~sircmpwn/bare

Binary Application Record Encoding
ee4b7b03 — Bitbake Tester 2 months ago
Update invariants
Fix enum-value-name
Any nonzero integer indicates a present optional

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				     DRAFT

		      Binary Application Record Encoding

Binary Application Record Encoding (BARE) is, as the name implies, a simple
binary representation for structured application data.

BARE messages omit type information, and are not self-describing. The structure
of a message must be established out of band, generally by prior agreement and
context - for example, if a BARE message is returned from /api/user/info, it
can be inferred from context that the message represents user information, and
the structure of such messages is available in the documentation for this API.

				 MESSAGE FORMAT

A BARE message is a single value of a pre-defined type, though the type and its
encoded value may be an aggregate type. The encoding of each type is specified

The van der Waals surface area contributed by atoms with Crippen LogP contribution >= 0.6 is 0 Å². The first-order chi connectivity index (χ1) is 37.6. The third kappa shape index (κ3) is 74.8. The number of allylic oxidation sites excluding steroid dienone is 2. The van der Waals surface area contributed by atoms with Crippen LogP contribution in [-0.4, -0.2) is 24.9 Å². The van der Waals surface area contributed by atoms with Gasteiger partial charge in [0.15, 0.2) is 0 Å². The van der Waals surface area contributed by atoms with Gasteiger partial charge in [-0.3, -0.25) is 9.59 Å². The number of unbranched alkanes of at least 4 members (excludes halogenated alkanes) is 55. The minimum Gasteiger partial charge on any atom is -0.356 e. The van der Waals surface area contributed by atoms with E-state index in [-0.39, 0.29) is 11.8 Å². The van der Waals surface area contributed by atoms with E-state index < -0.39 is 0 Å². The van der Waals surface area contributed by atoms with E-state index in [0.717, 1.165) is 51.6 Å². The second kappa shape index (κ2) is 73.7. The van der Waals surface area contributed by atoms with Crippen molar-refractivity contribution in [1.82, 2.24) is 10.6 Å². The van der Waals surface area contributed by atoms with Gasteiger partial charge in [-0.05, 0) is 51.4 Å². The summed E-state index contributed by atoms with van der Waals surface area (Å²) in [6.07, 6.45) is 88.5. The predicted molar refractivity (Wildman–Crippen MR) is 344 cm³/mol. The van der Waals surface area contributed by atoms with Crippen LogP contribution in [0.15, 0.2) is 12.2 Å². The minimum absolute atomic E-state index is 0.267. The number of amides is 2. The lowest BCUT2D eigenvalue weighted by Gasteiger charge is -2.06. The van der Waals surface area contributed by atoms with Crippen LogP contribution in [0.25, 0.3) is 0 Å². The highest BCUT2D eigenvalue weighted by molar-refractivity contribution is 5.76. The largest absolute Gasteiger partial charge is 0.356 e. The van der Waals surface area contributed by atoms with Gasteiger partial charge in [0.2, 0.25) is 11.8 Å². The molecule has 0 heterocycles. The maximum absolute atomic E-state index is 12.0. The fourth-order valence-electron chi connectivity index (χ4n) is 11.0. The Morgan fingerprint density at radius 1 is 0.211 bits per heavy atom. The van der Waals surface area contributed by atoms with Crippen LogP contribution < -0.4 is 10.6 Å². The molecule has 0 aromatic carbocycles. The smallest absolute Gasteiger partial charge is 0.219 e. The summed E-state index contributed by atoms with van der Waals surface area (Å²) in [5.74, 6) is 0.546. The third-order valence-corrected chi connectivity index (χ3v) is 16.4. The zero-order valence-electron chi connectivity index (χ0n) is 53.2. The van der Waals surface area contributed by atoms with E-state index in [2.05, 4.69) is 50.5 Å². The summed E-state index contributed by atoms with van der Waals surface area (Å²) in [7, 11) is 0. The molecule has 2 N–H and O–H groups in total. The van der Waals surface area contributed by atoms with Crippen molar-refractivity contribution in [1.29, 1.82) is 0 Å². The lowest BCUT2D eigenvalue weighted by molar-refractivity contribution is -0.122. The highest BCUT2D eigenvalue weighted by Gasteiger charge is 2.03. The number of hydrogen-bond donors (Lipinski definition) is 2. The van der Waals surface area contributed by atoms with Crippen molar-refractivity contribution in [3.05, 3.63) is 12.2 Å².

as follows:

				 BUILT-IN TYPES

The following primitive data types are supported:

	uint, int
		A variable-length integer. Each octet of the encoded value has
		the most-significant bit set, except for the last octet. The
		remaining bits are the integer value in 7-bit groups,
		least-significant first.

		Signed integers are mapped to unsigned integers using "zig-zag"
		encoding: positive values x are written as 2*x + 0, negative
		values are written as 2*(^x) + 1; that is, negative numbers are
		complemented and whether to complement is encoded in bit 0.

		The maximum precision of a varint is 64 bit.

	u8, u16, u32, u64
		An unsigned little-endian integer with a fixed length in bits.
		The precision is 8, 16, 32, and 64 bits respectively.

	i8, i16, i32, i64
		A signed two's complement, little-endian integer with a fixed
		length in bits. The precision is 8, 16, 32, and 64 bits
		respectively.

	f32, f64
		A 32-, or 64-bit IEEE-754 floating point number, little-endian.

	bool
		A boolean, either true or false, represented respectively by a